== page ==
Once you’ve creamed the sugar, butter, and eggs, you can now sift in your flour. Before you mix, add in your finely grated lemon zest and save yourself some time.
Mix this just enough to incorporate, and stop when you think it looks like cake batter. This is what cake batter looks like:
You’ll need to line the bottom of your cake tin with parchment paper so it doesn’t stick. The best way to do this is to keep hold of the butter wrapper and use the remnants to lightly grease the tin – this will allow your parchment to sit nicely in place.
When you’re confident that everything looks as it should, pour the batter into your cake tin. You’ll need to smooth the mix out to achieve even cooking – the best way to do this is with a tablespoon.
Once you’re happy with your newly acquired qualification as a plasterer, you can get cooking. Put your sponge into the centre of the oven, cooking at 180°c for 18 minutes. Make sure you don’t open the oven door for any reason, unless you’re feeling a little sadistic and enjoy wasting your time ruining cakes.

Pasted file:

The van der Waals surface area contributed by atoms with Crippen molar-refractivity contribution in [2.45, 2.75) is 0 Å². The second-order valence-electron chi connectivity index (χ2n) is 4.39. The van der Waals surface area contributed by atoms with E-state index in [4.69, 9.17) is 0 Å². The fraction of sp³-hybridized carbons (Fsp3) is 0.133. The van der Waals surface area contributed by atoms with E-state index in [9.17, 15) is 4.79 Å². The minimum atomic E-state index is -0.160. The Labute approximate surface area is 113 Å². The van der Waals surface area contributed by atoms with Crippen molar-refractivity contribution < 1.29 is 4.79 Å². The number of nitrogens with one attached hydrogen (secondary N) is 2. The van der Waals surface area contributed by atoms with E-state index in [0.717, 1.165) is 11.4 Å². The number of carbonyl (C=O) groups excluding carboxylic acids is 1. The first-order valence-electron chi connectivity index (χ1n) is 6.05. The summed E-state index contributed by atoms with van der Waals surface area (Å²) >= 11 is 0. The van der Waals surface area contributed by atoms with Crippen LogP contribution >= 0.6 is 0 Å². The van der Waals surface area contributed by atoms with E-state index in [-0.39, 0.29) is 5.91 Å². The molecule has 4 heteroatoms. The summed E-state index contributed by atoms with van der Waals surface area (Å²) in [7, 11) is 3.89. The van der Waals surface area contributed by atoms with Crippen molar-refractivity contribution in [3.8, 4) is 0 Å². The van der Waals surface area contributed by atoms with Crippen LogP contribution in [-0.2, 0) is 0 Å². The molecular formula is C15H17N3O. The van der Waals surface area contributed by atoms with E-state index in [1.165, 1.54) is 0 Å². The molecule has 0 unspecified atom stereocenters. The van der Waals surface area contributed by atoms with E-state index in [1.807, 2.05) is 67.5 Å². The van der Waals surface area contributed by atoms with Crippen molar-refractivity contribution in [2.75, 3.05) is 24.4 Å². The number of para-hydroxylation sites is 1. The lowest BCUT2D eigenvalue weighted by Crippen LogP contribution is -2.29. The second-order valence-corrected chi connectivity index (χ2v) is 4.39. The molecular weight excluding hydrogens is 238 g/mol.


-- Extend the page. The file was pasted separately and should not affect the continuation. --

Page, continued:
When the 18 minutes are up, you’ll need to turn the oven down to 150°c and continue to cook for 8 minutes. This helps to cook the inside of the cake without browning the outside more than what is necessary. When the time comes to remove your sponge from the oven, you’ll need to leave it in the tin for 10 extra minutes. You can tell when a cake is cooked because it comes away from the sides. However if you’re unsure and you don’t trust this recipe, you can always poke it with a skewer in the centre to see if your cake is adequately cooked.
Prepare a sheet of parchment paper that is big enough to comfortably cover your sponge. Once the 10 minutes of tin resting is over, place this additional parchment over the top and flip the tin over (as pictured) onto a baking tray or whatever you have that is flat and will comfortably fit in the fridge. The reason for flipping is to flatten the top as much as possible to give a consistent shape to your sponge when you portion it later on. Place in the fridge for at least an hour.
It isn’t completely necessary to do this next step, but feel free to join my wasteful habits in order to create the Mr Kipling effect. Now your sponge is cold enough to work with, trim the top to create a flat surface. You’ll be pouring the icing on top of what was the bottom of the cake in this instance – trimming the top as best as you can will result in a better-presented sponge.